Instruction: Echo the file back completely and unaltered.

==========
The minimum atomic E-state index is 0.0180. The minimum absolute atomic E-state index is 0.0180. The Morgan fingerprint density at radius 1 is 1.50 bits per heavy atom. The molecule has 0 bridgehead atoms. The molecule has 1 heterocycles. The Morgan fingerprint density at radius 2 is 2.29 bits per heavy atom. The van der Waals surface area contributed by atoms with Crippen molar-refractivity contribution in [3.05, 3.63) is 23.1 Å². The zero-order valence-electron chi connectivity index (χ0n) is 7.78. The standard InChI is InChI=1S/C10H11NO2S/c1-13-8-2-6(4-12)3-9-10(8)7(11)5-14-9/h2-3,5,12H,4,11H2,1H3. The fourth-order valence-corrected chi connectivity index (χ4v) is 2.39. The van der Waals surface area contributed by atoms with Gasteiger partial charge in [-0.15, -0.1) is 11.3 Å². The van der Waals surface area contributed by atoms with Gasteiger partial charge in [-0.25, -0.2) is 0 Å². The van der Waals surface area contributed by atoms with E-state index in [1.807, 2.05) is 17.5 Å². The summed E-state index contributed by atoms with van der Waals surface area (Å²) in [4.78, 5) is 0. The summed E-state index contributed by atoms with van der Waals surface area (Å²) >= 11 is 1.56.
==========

The minimum atomic E-state index is 0.0180. The minimum absolute atomic E-state index is 0.0180. The Morgan fingerprint density at radius 1 is 1.50 bits per heavy atom. The molecule has 0 bridgehead atoms. The molecule has 1 heterocycles. The Morgan fingerprint density at radius 2 is 2.29 bits per heavy atom. The van der Waals surface area contributed by atoms with Crippen molar-refractivity contribution in [3.05, 3.63) is 23.1 Å². The zero-order valence-electron chi connectivity index (χ0n) is 7.78. The standard InChI is InChI=1S/C10H11NO2S/c1-13-8-2-6(4-12)3-9-10(8)7(11)5-14-9/h2-3,5,12H,4,11H2,1H3. The fourth-order valence-corrected chi connectivity index (χ4v) is 2.39. The van der Waals surface area contributed by atoms with Gasteiger partial charge in [-0.15, -0.1) is 11.3 Å². The van der Waals surface area contributed by atoms with Gasteiger partial charge in [-0.25, -0.2) is 0 Å². The van der Waals surface area contributed by atoms with E-state index in [1.807, 2.05) is 17.5 Å². The summed E-state index contributed by atoms with van der Waals surface area (Å²) in [4.78, 5) is 0. The summed E-state index contributed by atoms with van der Waals surface area (Å²) >= 11 is 1.56.